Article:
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Typical Challenges and Best Practices in Financial Consolidation

published on
May 5, 2020

After working in the Corporate Performance Management space for over two decades and being involved in hundreds of financial consolidation projects, we have seen just about every challenge that these projects will present and have identified some of the best practices to help you manage project risk.

Intercompany Reconciliation

We remember one corporate controller saying:

“As long as I can get my intercompany out of balance number below $5 million – I’m good”.

Granted they were a very large company but this type of situation is the reality for most companies –  they use a mixture of excel and email to identify and resolve intercompany out of balance positions and never quite get things completely aligned and end up happy if they can get close. Not only is this time consuming but it presents huge error risks and potentially opens you up to transfer pricing issues.

Best Practice - Applying work flow capabilities and automated matching, reporting and eliminations can dramatically improve controls, reduce errors and accelerate time to complete by up to 70%. Leveraging Fluence and Vena allows finance professionals to leverage Excel to report, analyze and respond but adds the control and transparency of a centralized data store and automated workflow – let’s get you that 70% savings.

Data Collection

Approximately 80% of companies over $50 million in revenue utilize standalone Excel spreadsheets to perform their financial consolidation. This approach can present a significant data integrity risk when it comes to data collection. It is estimated that close to 80% of all large standalone spreadsheets have at least one major unidentified error. Data collection often involves the emailing of standalone spreadsheets and manual effort to combine data from multiple sources/spreadsheets – a time consuming and error prone exercise.

Best Practice - There will be a common theme to many of the best practice recommendations – Automation. All data movement should be automated through certified connectivity – certainly between source applications like your General Ledge and your financial consolidation application. The solution should also manage the process utilizing a work flow engine. Fluence addresses both of these critical elements leveraging the Vena CPM platform.

Equity Reconciliation

Another data integrity risk is often presented in the equity reconciliation process. When organizations consolidate utilizing standalone excel they often do not capture historic data and it is not unusual for prior period opening balances to change in the GL. If such changes are missed it is highly likely that there will be errors in the Consolidated Owners Equity section of the financial statements.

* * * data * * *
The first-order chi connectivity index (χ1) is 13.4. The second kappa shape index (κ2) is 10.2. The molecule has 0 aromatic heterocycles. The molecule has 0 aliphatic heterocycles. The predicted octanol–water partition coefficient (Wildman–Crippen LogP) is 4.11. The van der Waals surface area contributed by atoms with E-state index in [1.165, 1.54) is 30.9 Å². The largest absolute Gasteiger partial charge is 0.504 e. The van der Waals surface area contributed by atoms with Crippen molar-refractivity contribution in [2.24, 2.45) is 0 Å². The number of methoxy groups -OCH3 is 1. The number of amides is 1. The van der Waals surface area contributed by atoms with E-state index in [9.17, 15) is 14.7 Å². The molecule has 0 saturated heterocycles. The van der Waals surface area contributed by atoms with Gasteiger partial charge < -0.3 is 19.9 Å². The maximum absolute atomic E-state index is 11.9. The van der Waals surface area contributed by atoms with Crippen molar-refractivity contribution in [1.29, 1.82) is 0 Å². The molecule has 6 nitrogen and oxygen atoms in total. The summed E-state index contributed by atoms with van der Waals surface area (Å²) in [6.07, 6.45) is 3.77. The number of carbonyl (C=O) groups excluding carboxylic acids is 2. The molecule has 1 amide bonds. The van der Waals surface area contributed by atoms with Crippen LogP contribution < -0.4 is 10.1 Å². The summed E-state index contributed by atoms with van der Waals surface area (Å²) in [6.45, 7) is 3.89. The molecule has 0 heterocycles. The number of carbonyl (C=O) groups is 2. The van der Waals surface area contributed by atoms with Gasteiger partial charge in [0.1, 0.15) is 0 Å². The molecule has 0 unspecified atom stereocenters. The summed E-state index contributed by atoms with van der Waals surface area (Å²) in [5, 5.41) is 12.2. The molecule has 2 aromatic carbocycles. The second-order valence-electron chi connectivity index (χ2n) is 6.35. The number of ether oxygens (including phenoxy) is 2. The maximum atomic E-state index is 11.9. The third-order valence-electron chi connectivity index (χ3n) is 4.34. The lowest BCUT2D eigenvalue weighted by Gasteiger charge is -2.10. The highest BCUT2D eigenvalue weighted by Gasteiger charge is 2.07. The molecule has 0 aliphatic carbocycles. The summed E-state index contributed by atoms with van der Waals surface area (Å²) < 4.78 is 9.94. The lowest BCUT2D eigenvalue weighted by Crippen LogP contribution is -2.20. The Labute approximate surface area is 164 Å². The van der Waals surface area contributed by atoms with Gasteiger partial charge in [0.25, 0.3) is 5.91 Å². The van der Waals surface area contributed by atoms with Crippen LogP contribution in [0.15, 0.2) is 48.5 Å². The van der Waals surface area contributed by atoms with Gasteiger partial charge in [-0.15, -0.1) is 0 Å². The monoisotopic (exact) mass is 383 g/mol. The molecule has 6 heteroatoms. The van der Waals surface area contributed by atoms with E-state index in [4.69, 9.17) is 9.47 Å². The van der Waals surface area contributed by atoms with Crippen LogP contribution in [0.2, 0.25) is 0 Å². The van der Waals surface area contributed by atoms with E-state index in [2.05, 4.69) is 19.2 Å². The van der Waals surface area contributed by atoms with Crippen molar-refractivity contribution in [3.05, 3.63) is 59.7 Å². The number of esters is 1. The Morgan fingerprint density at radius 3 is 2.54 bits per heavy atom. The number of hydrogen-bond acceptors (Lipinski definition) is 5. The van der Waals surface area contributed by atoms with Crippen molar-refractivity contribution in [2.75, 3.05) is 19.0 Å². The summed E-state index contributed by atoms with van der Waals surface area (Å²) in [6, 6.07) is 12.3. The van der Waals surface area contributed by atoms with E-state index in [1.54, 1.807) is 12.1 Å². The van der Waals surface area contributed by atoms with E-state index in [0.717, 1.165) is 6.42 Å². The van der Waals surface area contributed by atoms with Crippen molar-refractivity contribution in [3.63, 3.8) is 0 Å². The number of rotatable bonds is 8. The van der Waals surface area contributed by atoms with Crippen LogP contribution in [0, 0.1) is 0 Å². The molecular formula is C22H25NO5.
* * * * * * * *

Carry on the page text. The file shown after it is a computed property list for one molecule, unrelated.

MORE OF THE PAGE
Best Practice - Ensure that data collection processes capture the required level of granularity and automated validation routines and workflow can ensure that all equity reconciliation and equity movement reporting is accurate.

Historic Eliminations

Most companies have experience with business combinations or asset transfers. These transactions are eliminated in the books over an extended period of time. Again – stand alone spreadsheets are only as effective as the memory of the user who needs to remember and document the appropriate eliminations. If the impacted entities have different account rules, this can result in manually calculating depreciation amounts and present further timing delays and risks of errors.

Best Practice - The use of a dedicated consolidation platform and performs automated elimination calculations will not only dramatically eliminate errors but accelerate the overall closing process.

Reporting and Data Consumption

While Financial Statements provide the basis for most of an organization’s performance management reporting they are far from everything you need. Aside from a broader spectrum of financial data and KPI’s, non financial operational data (HR and sales metrics to start) there is a need for historical financial and non financial information. If an organization is closing their books in Excel it is very likely that this information is not readily available and not reconciled to your core financial reporting. Aside from the effort and risk involved in gathering and reporting on all this information using standalone spreadsheets many organizations find inconsistencies in their reports and end up sending mixed messages to the consumers of this information.

Best Practice - A consolidation and management reporting infrastructure that is based on an integrated database of information, available through the cloud, provides the ease of access and maintenance as well as consistency and integrity of information that is required to optimize performance.
John Power
Chief Executive Officer
Fluence Technologies

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